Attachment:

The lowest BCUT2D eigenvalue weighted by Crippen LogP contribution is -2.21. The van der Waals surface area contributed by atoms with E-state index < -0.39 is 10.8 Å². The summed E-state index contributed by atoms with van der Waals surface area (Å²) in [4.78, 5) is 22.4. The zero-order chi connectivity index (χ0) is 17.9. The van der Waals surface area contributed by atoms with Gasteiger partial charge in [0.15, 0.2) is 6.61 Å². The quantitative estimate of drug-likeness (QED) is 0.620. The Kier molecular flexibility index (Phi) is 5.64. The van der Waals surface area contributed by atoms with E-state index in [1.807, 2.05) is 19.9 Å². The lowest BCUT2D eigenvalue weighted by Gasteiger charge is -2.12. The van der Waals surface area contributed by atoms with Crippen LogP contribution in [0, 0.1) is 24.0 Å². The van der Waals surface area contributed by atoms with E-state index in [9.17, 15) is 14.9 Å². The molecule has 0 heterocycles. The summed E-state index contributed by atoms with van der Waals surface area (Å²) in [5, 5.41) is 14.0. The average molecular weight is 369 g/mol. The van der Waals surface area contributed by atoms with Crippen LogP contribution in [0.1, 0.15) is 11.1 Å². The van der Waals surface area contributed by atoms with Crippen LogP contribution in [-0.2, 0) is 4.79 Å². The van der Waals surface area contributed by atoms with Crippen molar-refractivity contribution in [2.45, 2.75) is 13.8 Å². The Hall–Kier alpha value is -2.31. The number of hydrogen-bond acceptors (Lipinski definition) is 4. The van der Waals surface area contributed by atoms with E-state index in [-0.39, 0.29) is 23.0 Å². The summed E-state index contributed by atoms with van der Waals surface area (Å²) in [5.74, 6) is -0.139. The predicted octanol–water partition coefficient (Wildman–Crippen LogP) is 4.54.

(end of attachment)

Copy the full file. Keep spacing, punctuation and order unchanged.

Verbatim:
The lowest BCUT2D eigenvalue weighted by Crippen LogP contribution is -2.21. The van der Waals surface area contributed by atoms with E-state index < -0.39 is 10.8 Å². The summed E-state index contributed by atoms with van der Waals surface area (Å²) in [4.78, 5) is 22.4. The zero-order chi connectivity index (χ0) is 17.9. The van der Waals surface area contributed by atoms with Gasteiger partial charge in [0.15, 0.2) is 6.61 Å². The quantitative estimate of drug-likeness (QED) is 0.620. The Kier molecular flexibility index (Phi) is 5.64. The van der Waals surface area contributed by atoms with E-state index in [1.807, 2.05) is 19.9 Å². The lowest BCUT2D eigenvalue weighted by Gasteiger charge is -2.12. The van der Waals surface area contributed by atoms with Crippen LogP contribution in [0, 0.1) is 24.0 Å². The van der Waals surface area contributed by atoms with E-state index in [9.17, 15) is 14.9 Å². The molecule has 0 heterocycles. The summed E-state index contributed by atoms with van der Waals surface area (Å²) in [5, 5.41) is 14.0. The average molecular weight is 369 g/mol. The van der Waals surface area contributed by atoms with Crippen LogP contribution in [0.1, 0.15) is 11.1 Å². The van der Waals surface area contributed by atoms with Crippen LogP contribution in [-0.2, 0) is 4.79 Å². The van der Waals surface area contributed by atoms with Crippen molar-refractivity contribution in [2.45, 2.75) is 13.8 Å². The Hall–Kier alpha value is -2.31. The number of hydrogen-bond acceptors (Lipinski definition) is 4. The van der Waals surface area contributed by atoms with E-state index in [-0.39, 0.29) is 23.0 Å². The summed E-state index contributed by atoms with van der Waals surface area (Å²) in [5.74, 6) is -0.139. The predicted octanol–water partition coefficient (Wildman–Crippen LogP) is 4.54.